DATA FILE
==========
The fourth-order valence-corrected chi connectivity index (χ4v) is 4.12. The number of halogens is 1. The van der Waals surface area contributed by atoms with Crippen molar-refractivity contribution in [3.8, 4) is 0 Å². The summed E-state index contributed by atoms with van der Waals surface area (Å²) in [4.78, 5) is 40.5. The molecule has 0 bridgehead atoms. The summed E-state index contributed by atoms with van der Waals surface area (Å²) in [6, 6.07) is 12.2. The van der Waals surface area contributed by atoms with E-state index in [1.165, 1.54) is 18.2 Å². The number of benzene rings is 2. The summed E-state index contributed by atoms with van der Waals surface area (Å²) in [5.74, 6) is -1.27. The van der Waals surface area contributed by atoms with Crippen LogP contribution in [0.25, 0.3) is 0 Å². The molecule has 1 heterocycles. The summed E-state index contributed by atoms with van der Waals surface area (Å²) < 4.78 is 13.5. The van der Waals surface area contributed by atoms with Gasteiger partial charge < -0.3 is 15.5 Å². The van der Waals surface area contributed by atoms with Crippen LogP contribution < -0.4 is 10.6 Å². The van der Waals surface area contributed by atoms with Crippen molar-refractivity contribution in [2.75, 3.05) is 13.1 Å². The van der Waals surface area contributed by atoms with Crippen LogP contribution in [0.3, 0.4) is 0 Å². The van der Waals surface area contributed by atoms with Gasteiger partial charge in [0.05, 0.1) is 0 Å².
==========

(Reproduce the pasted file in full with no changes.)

The fourth-order valence-corrected chi connectivity index (χ4v) is 4.12. The number of halogens is 1. The van der Waals surface area contributed by atoms with Crippen molar-refractivity contribution in [3.8, 4) is 0 Å². The summed E-state index contributed by atoms with van der Waals surface area (Å²) in [4.78, 5) is 40.5. The molecule has 0 bridgehead atoms. The summed E-state index contributed by atoms with van der Waals surface area (Å²) in [6, 6.07) is 12.2. The van der Waals surface area contributed by atoms with E-state index in [1.165, 1.54) is 18.2 Å². The number of benzene rings is 2. The summed E-state index contributed by atoms with van der Waals surface area (Å²) in [5.74, 6) is -1.27. The van der Waals surface area contributed by atoms with Crippen LogP contribution in [0.25, 0.3) is 0 Å². The molecule has 1 heterocycles. The summed E-state index contributed by atoms with van der Waals surface area (Å²) < 4.78 is 13.5. The van der Waals surface area contributed by atoms with Gasteiger partial charge < -0.3 is 15.5 Å². The van der Waals surface area contributed by atoms with Crippen LogP contribution < -0.4 is 10.6 Å². The van der Waals surface area contributed by atoms with Crippen molar-refractivity contribution in [2.75, 3.05) is 13.1 Å². The van der Waals surface area contributed by atoms with Crippen LogP contribution in [0.3, 0.4) is 0 Å². The van der Waals surface area contributed by atoms with Gasteiger partial charge in [0.05, 0.1) is 0 Å².